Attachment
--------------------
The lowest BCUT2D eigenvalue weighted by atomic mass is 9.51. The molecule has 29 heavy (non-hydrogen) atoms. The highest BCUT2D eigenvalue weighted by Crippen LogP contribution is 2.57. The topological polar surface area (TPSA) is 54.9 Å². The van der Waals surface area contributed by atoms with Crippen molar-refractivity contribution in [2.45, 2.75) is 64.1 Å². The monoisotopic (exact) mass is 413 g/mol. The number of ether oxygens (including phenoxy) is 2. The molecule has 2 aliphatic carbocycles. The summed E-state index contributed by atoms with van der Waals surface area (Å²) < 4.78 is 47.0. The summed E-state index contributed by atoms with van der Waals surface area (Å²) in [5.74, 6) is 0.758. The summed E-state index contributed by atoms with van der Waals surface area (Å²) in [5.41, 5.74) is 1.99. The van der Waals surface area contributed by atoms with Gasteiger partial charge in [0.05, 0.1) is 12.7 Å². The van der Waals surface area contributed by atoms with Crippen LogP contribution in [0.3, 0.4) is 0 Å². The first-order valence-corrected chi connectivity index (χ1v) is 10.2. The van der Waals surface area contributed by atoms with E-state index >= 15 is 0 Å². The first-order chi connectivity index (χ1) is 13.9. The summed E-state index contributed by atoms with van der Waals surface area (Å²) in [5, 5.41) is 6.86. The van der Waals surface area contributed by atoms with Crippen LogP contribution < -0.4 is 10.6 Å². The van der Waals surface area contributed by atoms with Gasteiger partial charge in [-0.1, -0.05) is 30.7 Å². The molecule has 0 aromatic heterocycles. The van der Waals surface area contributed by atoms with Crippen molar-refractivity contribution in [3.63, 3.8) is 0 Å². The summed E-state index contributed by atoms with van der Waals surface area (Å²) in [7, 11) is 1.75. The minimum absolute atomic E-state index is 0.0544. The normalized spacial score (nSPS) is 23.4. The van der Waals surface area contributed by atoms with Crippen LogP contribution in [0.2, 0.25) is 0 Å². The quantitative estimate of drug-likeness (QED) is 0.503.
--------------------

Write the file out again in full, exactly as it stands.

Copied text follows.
The lowest BCUT2D eigenvalue weighted by atomic mass is 9.51. The molecule has 29 heavy (non-hydrogen) atoms. The highest BCUT2D eigenvalue weighted by Crippen LogP contribution is 2.57. The topological polar surface area (TPSA) is 54.9 Å². The van der Waals surface area contributed by atoms with Crippen molar-refractivity contribution in [2.45, 2.75) is 64.1 Å². The monoisotopic (exact) mass is 413 g/mol. The number of ether oxygens (including phenoxy) is 2. The molecule has 2 aliphatic carbocycles. The summed E-state index contributed by atoms with van der Waals surface area (Å²) < 4.78 is 47.0. The summed E-state index contributed by atoms with van der Waals surface area (Å²) in [5.74, 6) is 0.758. The summed E-state index contributed by atoms with van der Waals surface area (Å²) in [5.41, 5.74) is 1.99. The van der Waals surface area contributed by atoms with Gasteiger partial charge in [0.05, 0.1) is 12.7 Å². The van der Waals surface area contributed by atoms with Crippen LogP contribution in [0.3, 0.4) is 0 Å². The first-order valence-corrected chi connectivity index (χ1v) is 10.2. The van der Waals surface area contributed by atoms with E-state index >= 15 is 0 Å². The first-order chi connectivity index (χ1) is 13.9. The summed E-state index contributed by atoms with van der Waals surface area (Å²) in [5, 5.41) is 6.86. The van der Waals surface area contributed by atoms with Crippen LogP contribution < -0.4 is 10.6 Å². The van der Waals surface area contributed by atoms with Gasteiger partial charge in [-0.1, -0.05) is 30.7 Å². The molecule has 0 aromatic heterocycles. The van der Waals surface area contributed by atoms with Crippen molar-refractivity contribution in [3.63, 3.8) is 0 Å². The summed E-state index contributed by atoms with van der Waals surface area (Å²) in [7, 11) is 1.75. The minimum absolute atomic E-state index is 0.0544. The normalized spacial score (nSPS) is 23.4. The van der Waals surface area contributed by atoms with Crippen LogP contribution in [0.2, 0.25) is 0 Å². The quantitative estimate of drug-likeness (QED) is 0.503.